Over the last several years, housing has become less affordable, and “certainly the (tech) companies have a role in that” In Seattle, Washington which houses the main headquarters for Amazon and Microsoft, both companies contributed $5 million to assist with permanent supportive housing for chronically homeless people.
On the same day, Amazon announced it would match its employees’ donations to 20 homelessness nonprofits, for up to $5 million, and that it would give $3 million for affordable housing in Arlington, Virginia, where it is siting its new second headquarters.
In California, the unprecedented growth of wealthy tech corporations pushed housing costs through the roof for everyday people in the state and led to a disparity between the wealthy tech workers and everyone else. It may also be an explanation for the mass exodus of approximately 30,000 residents alone in SanFranciso from April to June. However, last week in the Bay Area, the announcement was made that three of The Four, Apple, Google, and FACEBOOK, have now committed approximately $4.5 billion towards the housing crisis. Google pledged $ billion in building affordable housing in June; Facebook invested $ billion towards fighting the housing crisis, and Apple pledged $2.5 billion towards the housing crisis.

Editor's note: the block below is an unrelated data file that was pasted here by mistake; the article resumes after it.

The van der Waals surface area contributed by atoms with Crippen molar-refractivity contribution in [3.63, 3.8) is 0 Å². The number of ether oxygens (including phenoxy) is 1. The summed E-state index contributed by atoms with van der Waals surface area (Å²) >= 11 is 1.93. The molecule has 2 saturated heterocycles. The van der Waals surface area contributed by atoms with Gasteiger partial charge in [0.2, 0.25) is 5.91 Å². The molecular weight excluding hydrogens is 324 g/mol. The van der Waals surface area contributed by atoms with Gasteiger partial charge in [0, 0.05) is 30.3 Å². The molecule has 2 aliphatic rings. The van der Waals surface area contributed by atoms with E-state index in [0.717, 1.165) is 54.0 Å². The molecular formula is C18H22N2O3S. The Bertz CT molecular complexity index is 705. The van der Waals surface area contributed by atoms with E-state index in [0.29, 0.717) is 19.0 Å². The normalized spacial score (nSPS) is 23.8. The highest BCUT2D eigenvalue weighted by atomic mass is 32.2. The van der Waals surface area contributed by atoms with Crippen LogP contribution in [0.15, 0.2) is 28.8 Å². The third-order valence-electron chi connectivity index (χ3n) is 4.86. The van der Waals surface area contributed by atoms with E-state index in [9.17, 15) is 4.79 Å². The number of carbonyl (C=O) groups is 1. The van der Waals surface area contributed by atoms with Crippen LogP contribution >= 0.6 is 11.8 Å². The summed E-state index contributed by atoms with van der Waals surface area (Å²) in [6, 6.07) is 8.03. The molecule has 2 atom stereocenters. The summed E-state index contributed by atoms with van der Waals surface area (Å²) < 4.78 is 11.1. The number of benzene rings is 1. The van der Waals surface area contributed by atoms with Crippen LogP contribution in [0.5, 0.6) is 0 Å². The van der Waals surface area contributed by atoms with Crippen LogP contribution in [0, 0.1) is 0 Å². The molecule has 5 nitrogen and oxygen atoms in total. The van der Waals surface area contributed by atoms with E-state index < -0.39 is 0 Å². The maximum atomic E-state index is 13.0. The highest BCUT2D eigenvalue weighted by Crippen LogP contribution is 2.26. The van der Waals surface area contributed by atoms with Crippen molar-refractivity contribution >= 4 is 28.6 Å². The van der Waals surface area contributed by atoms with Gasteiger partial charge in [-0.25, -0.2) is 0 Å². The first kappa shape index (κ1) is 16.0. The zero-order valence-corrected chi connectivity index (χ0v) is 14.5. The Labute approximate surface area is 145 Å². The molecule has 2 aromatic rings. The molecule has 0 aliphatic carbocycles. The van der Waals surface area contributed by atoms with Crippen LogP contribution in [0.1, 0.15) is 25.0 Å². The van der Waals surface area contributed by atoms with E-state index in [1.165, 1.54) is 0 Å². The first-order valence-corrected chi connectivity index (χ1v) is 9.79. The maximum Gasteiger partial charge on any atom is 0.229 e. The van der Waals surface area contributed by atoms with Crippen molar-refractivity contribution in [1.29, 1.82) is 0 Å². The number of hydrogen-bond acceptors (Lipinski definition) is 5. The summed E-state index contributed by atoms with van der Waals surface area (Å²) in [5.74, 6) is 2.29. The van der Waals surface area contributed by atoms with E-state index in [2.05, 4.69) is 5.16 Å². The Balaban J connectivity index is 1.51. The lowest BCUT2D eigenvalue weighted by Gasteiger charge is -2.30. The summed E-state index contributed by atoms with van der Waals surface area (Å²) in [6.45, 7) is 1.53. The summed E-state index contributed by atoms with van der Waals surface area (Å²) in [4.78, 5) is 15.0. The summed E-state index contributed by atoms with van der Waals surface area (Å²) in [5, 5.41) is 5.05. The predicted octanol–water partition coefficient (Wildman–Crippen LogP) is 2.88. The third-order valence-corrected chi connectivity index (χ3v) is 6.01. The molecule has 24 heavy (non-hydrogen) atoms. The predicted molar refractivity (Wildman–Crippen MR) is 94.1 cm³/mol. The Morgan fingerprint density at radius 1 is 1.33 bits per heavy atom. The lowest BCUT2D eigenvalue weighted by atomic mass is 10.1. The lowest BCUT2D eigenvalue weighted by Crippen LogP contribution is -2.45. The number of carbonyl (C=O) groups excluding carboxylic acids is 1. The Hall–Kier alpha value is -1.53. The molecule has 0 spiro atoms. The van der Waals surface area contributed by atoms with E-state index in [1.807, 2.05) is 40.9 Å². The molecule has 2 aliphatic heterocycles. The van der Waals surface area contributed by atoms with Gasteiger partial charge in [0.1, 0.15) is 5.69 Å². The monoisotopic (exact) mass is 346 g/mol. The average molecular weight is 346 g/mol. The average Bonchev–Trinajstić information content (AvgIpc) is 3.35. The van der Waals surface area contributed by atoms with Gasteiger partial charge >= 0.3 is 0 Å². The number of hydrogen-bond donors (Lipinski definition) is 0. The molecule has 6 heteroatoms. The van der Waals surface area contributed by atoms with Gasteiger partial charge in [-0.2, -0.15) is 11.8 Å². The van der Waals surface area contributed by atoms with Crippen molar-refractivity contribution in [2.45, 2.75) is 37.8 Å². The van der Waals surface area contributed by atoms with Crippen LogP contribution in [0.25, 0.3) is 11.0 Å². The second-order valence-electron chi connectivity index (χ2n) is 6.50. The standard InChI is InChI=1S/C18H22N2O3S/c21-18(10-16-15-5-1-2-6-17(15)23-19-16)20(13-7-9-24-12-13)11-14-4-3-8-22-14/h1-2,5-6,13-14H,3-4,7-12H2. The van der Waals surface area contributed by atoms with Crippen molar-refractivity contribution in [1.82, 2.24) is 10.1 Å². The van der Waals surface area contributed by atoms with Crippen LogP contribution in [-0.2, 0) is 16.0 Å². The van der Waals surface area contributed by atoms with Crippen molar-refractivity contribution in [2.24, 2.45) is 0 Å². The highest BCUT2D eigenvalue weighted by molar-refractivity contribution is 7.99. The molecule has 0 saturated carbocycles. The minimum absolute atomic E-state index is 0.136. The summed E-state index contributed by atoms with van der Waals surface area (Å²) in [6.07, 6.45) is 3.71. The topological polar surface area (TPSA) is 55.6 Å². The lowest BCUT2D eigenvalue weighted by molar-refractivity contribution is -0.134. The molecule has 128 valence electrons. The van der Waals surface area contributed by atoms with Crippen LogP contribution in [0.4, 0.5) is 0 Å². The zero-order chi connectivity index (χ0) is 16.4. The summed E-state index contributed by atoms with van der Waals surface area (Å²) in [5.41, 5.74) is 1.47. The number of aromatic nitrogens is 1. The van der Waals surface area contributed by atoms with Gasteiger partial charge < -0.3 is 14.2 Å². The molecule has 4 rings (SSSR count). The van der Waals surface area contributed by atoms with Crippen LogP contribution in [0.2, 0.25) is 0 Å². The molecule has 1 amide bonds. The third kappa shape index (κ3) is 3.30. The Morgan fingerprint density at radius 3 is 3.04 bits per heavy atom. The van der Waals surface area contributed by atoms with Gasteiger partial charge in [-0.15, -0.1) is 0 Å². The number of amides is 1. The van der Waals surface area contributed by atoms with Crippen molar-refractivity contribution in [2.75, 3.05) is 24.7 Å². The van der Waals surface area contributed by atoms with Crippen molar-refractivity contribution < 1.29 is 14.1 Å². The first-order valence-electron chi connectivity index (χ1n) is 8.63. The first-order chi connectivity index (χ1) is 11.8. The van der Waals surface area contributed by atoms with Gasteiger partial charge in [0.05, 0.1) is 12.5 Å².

But What of Tomorrowland?
Will the world become consumed and destroyed by the deities of The Four? Has the quest for success and corporate sustainability caused these companies to be viewed in a capacity in which it was never intended to be considered? Will there be a possibility these companies right the wrongs placed inadvertently upon society? The answers are not still unwritten, and the future of the Four remains unknown.
But here’s a story to reflect upon, the Tale of Two Wolves, as we continue to dive more profoundly into the technological world of tomorrow.
There are two wolves who are always fighting.
One is darkness and despair.
The other is light and hope.
The question is: which wolf wins?
Answer: The one you feed.
 Brad Bird and Damon Lindelof, Tomorrowland (Burbank: Walt Disney Studios Motion Pictures, 2011)
 Scott Galloway, The Four: The Hidden DNA of Amazon, Apple, Facebook, and Google (New York: Portfolio/Penguin, 2017), 1.
 Amanda Lotz, “‘big Tech’ Isn’t One Big Monopoly – It’s 5 Companies All in Different Businesses,” The Conversation, March 23, 2018, https://theconversation.com/big-tech-isnt-one-big-monopoly-its-5-companies-all-in-different-businesses-92791.
 Jared Brey, “More Private Companies Putting Big Money Into Housing Philanthropy,” Next City, October 31, 2019, https://nextcity.org/daily/entry/more-private-companies-putting-big-money-into-housing-philanthropy.
 Scott Greenstone, “Amazon, Microsoft and Others Give Tens of Millions for Homeless Housing,” Seattle Times, June 11, 2019, https://www.seattletimes.com/seattle-news/homeless/amazon-microsoft-and-others-give-tens-of-millions-for-homeless-housing/.
 Mike Snider, “Apple Will Donate $2.5 Billion to Fight ‘unsustainable’ California Housing Crisis,” USA Today, last modified November 6, 2019, https://www.usatoday.com/story/tech/2019/11/04/apple-donate-2-5-billion-fight-california-housing-crisis/4154214002/.
 Sarah Perez, “Apple Commits $2.5 Billion to Address California’s Housing Crisis and Homelessness Issues,” Tech Crunch, November 4, 2019, https://techcrunch.com/2019/11/04/apple-commits-2-5-billion-to-address-californias-housing-crisis-and-homelessness-issues/.
 Disney Sisters, “Tomorrowland: The Tale of Two Wolves,” Disneysisters.com, accessed November 6, 2019, http://www.disneysisters.com/2015/05/tomorrowland-tale-of-two-wolves.html.